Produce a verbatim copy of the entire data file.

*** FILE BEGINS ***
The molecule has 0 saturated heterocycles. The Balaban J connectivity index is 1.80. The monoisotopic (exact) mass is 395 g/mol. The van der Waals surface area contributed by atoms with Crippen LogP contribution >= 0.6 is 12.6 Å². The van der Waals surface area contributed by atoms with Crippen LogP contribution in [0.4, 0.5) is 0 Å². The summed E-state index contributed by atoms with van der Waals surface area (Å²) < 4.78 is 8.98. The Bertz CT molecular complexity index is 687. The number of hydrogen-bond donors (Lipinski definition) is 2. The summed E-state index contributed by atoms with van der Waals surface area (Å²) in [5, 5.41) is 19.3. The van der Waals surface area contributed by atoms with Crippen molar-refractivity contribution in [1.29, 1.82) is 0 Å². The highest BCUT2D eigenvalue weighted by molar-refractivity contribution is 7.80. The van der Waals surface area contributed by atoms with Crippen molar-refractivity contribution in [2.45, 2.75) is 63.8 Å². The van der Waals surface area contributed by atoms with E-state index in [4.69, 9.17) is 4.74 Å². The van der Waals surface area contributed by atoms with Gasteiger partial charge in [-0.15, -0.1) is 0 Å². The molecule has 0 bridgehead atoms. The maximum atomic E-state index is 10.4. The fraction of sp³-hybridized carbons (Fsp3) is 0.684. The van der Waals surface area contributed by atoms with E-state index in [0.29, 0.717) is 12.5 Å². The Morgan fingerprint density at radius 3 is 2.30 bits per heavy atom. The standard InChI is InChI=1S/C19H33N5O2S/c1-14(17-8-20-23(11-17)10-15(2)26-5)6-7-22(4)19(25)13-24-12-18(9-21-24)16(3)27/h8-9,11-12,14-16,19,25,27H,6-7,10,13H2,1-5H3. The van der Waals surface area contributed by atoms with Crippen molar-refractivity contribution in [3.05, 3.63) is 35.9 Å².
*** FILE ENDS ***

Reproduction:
The molecule has 0 saturated heterocycles. The Balaban J connectivity index is 1.80. The monoisotopic (exact) mass is 395 g/mol. The van der Waals surface area contributed by atoms with Crippen LogP contribution >= 0.6 is 12.6 Å². The van der Waals surface area contributed by atoms with Crippen LogP contribution in [0.4, 0.5) is 0 Å². The summed E-state index contributed by atoms with van der Waals surface area (Å²) < 4.78 is 8.98. The Bertz CT molecular complexity index is 687. The number of hydrogen-bond donors (Lipinski definition) is 2. The summed E-state index contributed by atoms with van der Waals surface area (Å²) in [5, 5.41) is 19.3. The van der Waals surface area contributed by atoms with Crippen molar-refractivity contribution in [1.29, 1.82) is 0 Å². The highest BCUT2D eigenvalue weighted by molar-refractivity contribution is 7.80. The van der Waals surface area contributed by atoms with Crippen molar-refractivity contribution in [2.45, 2.75) is 63.8 Å². The van der Waals surface area contributed by atoms with E-state index in [4.69, 9.17) is 4.74 Å². The van der Waals surface area contributed by atoms with Gasteiger partial charge in [-0.15, -0.1) is 0 Å². The molecule has 0 bridgehead atoms. The maximum atomic E-state index is 10.4. The fraction of sp³-hybridized carbons (Fsp3) is 0.684. The van der Waals surface area contributed by atoms with E-state index in [0.29, 0.717) is 12.5 Å². The Morgan fingerprint density at radius 3 is 2.30 bits per heavy atom. The standard InChI is InChI=1S/C19H33N5O2S/c1-14(17-8-20-23(11-17)10-15(2)26-5)6-7-22(4)19(25)13-24-12-18(9-21-24)16(3)27/h8-9,11-12,14-16,19,25,27H,6-7,10,13H2,1-5H3. The van der Waals surface area contributed by atoms with Crippen molar-refractivity contribution in [3.05, 3.63) is 35.9 Å².